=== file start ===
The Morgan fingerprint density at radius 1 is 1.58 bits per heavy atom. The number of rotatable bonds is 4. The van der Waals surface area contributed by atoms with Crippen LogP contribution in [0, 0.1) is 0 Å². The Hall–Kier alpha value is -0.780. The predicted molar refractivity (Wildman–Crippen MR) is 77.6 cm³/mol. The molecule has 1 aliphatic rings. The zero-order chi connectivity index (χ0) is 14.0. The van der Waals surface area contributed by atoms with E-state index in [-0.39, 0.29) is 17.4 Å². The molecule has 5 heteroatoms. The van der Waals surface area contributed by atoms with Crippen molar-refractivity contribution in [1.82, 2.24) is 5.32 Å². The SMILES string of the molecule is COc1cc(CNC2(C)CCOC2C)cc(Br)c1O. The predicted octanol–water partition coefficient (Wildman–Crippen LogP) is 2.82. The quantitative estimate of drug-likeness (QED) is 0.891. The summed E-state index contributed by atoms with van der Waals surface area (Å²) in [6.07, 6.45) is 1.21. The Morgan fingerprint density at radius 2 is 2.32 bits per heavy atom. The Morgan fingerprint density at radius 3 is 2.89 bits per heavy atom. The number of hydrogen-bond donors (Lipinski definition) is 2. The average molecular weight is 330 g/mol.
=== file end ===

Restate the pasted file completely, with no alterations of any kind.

The Morgan fingerprint density at radius 1 is 1.58 bits per heavy atom. The number of rotatable bonds is 4. The van der Waals surface area contributed by atoms with Crippen LogP contribution in [0, 0.1) is 0 Å². The Hall–Kier alpha value is -0.780. The predicted molar refractivity (Wildman–Crippen MR) is 77.6 cm³/mol. The molecule has 1 aliphatic rings. The zero-order chi connectivity index (χ0) is 14.0. The van der Waals surface area contributed by atoms with E-state index in [-0.39, 0.29) is 17.4 Å². The molecule has 5 heteroatoms. The van der Waals surface area contributed by atoms with Crippen molar-refractivity contribution in [1.82, 2.24) is 5.32 Å². The SMILES string of the molecule is COc1cc(CNC2(C)CCOC2C)cc(Br)c1O. The predicted octanol–water partition coefficient (Wildman–Crippen LogP) is 2.82. The quantitative estimate of drug-likeness (QED) is 0.891. The summed E-state index contributed by atoms with van der Waals surface area (Å²) in [6.07, 6.45) is 1.21. The Morgan fingerprint density at radius 2 is 2.32 bits per heavy atom. The Morgan fingerprint density at radius 3 is 2.89 bits per heavy atom. The number of hydrogen-bond donors (Lipinski definition) is 2. The average molecular weight is 330 g/mol.